Stocks on Thursday followed crude oil higher as both a massive Canadian wildfire and fighting in Libya threatened to disrupt output.

The S&P 500 rose 0.24%, the Dow Jones Industrial Average gained 0.15%, and the Nasdaq added 0.28%.

A state of emergency was declared in Canada's Alberta province after a wildfire that began Sunday continued to threaten the region. The fire has halted production at one major mining operation in the area and reduced operations at another.

Separately, fighting between rival factions in Libya has blocked oil tankers, prompting Tripoli officials to warn that the country's oil output could fall by 120,000 barrels a day if the disruption continues.

Crude oil has suffered a prolonged period of low prices as record global production flooded an already-oversupplied market. News of a disruption to global production triggered a rally in crude on Thursday morning. West Texas Intermediate crude oil was up 4% to $45.55 a barrel.

"Crude prices are surging higher this morning as supply disruptions in different parts of the world overshadow yesterday's bearish inventory numbers from the [Energy Information Administration]," said Robbie Fraser, commodity analyst at Schneider Electric. "While these situations do not necessarily indicate long-term threats to supply, they are the types of issues that should become increasingly important for crude price movement as the supply/demand gap narrows and the market tightens due to elevated summer demand."

The energy sector was the best performer on markets Thursday. Major oilers Exxon Mobil (XOM - Get Report) , PetroChina (PTR - Get Report) , Royal Dutch Shell (RDS.A - Get Report) , and Chevron (CVX - Get Report) were all higher, while the Energy Select Sector SPDR ETF (XLE - Get Report) added 2.2%. 

The number of new claims for unemployment benefits climbed 17,000 to 274,000 in the final week of April, according to the Labor Department. The less-volatile four-week jobless claims average increased 2,000 to 258,000. The measure remains near its lowest level since 2000.

The U.S. nonfarm payrolls report will be released on Friday morning. The U.S. economy is expected to have added 200,000 jobs to nonfarm payrolls in April, slowing slightly after two months of strong growth. Nonfarm payrolls added 215,000 jobs in March and 245,000 in February.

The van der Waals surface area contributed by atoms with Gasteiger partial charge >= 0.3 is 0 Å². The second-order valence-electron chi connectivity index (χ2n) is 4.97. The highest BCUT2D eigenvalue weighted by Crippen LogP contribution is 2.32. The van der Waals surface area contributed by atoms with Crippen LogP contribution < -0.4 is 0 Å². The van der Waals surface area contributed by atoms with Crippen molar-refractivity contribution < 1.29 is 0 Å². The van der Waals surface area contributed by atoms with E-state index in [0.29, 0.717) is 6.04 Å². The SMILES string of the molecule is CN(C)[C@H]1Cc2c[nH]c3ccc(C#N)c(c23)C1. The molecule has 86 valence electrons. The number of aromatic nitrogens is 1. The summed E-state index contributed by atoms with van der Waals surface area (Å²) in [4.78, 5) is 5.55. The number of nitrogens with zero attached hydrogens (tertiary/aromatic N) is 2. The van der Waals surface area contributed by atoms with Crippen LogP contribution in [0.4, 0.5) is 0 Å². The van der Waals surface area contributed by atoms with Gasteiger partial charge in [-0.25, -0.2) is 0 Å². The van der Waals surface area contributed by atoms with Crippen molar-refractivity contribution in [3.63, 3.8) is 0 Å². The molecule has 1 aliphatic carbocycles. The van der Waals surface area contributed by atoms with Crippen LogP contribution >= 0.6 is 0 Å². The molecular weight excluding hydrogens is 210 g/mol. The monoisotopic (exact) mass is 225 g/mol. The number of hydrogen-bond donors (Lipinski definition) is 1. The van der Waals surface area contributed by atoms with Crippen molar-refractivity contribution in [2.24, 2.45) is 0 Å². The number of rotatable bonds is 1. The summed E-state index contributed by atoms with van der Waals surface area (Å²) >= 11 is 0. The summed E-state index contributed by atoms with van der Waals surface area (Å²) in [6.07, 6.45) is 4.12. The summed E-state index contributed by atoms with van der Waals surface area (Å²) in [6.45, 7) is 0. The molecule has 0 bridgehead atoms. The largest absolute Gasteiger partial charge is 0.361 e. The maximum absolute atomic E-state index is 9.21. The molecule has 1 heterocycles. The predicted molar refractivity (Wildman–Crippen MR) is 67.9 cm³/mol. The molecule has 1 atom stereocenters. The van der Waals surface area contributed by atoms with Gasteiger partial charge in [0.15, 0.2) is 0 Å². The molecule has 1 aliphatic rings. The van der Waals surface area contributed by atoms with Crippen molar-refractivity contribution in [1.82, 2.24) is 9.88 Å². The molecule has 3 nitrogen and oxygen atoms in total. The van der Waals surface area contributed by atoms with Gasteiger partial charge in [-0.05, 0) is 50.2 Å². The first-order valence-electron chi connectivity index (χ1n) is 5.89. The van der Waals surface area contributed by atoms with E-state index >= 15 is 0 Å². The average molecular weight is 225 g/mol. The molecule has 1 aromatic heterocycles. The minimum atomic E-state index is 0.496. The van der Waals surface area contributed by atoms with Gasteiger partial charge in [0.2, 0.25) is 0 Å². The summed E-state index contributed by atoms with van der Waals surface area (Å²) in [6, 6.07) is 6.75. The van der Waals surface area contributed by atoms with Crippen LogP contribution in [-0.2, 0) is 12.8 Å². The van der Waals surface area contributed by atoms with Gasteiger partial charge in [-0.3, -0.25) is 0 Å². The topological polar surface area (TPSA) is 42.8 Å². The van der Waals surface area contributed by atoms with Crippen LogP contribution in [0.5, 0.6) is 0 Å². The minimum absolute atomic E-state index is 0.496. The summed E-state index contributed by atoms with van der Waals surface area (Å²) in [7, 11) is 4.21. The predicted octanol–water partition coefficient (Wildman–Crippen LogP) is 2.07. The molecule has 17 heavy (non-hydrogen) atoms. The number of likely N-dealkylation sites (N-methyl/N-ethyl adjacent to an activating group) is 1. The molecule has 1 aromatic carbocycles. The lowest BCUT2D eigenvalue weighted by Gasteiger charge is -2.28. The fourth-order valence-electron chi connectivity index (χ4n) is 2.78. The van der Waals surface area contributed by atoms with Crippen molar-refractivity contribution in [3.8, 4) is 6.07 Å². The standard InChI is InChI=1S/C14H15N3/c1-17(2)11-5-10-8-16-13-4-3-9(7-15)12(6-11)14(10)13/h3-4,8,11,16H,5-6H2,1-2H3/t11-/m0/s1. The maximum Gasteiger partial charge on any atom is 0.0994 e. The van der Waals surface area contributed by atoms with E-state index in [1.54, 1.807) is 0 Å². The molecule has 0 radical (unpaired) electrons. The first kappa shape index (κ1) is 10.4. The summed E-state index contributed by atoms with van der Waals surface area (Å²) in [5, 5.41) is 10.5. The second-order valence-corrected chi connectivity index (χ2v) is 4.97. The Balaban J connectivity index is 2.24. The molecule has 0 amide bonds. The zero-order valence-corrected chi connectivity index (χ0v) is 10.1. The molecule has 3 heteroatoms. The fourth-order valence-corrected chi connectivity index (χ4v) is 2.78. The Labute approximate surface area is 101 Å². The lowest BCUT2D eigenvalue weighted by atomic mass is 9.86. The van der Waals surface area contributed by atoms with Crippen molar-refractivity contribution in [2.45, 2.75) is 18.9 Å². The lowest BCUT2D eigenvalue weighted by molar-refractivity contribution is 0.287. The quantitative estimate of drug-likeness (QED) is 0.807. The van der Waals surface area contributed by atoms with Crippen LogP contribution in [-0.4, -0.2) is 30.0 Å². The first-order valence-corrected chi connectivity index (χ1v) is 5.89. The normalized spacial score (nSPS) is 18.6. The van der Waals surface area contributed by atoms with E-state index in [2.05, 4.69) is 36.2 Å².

"As U.S. growth momentum continues to slow, the fallout is expected to begin showing up in labor market activity with employment growth slowing in April," TD Securities analysts wrote in a note. "The unemployment rate should hold at 5% as a further influx into the labor force offset the gains in household employment, while wage growth should post a solid gain."

The labor report will take on added significance as it is scrutinized for what it might mean for the Federal Reserve and the timeline of the central bank's planned interest rate hikes. The Fed recently left its federal funds rate unchanged following its April meeting and will meet again on June 14-15.

Alibaba (BABA - Get Report) bested revenue estimates in its fourth quarter after gross sales volume in China continued to grow in the double digits. Revenue rose 39% to $3.75 billion, above estimates of $3.57 billion. Gross merchandise volume from transactions in China climbed 24%. Shares added nearly 5%. 

Tesla (TSLA - Get Report)  fell 1.8% despite reporting a narrower-than-expected loss in its first quarter. The electric carmaker reported a quarterly loss of 57 cents a share in its recent quarter, 3 cents better than analysts had expected. Tesla also moved its production goal of 500,000 cars a year up to 2018, two years sooner than previously forecast.

Fitbit (FIT - Get Report) slumped 16% on a disappointing second-quarter outlook. The fitness tracker company expects adjusted earnings no higher than 11 cents a share, a far cry from consensus of 26 cents. Fitbit topped first-quarter earnings and sales expectations.

MetLife (MET - Get Report) slipped 1% as market headwinds pressured profit and revenue in its first quarter. The insurer reported adjusted per-share earnings of $1.20, below estimates of $1.38. Revenue fell just under 3%.

Zynga (ZNGA - Get Report) surged more than 11% after reporting a breakeven first quarter, better than an expected loss of one cent a share. The online-games designer also topped sales estimates with revenue climbing 15% from the year-ago quarter.

Weight Watchers (WTW) added 9% following an increase full-year outlook. The weight-loss company, in which Oprah Winfrey holds a 10% stake, said it expects 2016 earnings between 80 cents and $1.05 a share, above a previous range of 70 cents to $1.

SeaWorld (SEAS - Get Report) slumped 9% as ballooning expenses and declining theme park attendance caused first-quarter losses to widen. The acquatic theme park operator reported a net loss of $84 million, nearly double the loss of the year-ago quarter. The company has suffered three years of harsh criticism over the captivity and breeding programs of its orcas.